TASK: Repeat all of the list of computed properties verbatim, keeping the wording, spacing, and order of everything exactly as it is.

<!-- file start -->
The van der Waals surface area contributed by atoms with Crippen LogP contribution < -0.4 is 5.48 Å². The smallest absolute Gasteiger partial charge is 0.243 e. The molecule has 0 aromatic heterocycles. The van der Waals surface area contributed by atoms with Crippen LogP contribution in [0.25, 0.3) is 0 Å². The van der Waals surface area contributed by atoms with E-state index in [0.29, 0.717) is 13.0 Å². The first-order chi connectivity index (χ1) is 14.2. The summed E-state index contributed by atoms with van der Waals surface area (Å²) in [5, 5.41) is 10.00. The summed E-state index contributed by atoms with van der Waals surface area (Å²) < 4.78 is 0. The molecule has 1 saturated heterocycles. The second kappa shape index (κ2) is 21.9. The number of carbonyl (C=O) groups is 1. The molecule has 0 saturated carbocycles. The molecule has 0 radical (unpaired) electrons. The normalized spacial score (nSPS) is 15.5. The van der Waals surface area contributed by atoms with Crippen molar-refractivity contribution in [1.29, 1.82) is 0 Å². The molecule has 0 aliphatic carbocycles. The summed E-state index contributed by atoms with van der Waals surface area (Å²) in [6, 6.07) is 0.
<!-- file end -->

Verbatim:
The van der Waals surface area contributed by atoms with Crippen LogP contribution < -0.4 is 5.48 Å². The smallest absolute Gasteiger partial charge is 0.243 e. The molecule has 0 aromatic heterocycles. The van der Waals surface area contributed by atoms with Crippen LogP contribution in [0.25, 0.3) is 0 Å². The van der Waals surface area contributed by atoms with E-state index in [0.29, 0.717) is 13.0 Å². The first-order chi connectivity index (χ1) is 14.2. The summed E-state index contributed by atoms with van der Waals surface area (Å²) in [5, 5.41) is 10.00. The summed E-state index contributed by atoms with van der Waals surface area (Å²) < 4.78 is 0. The molecule has 1 saturated heterocycles. The second kappa shape index (κ2) is 21.9. The number of carbonyl (C=O) groups is 1. The molecule has 0 saturated carbocycles. The molecule has 0 radical (unpaired) electrons. The normalized spacial score (nSPS) is 15.5. The van der Waals surface area contributed by atoms with Crippen molar-refractivity contribution in [1.29, 1.82) is 0 Å². The molecule has 0 aliphatic carbocycles. The summed E-state index contributed by atoms with van der Waals surface area (Å²) in [6, 6.07) is 0.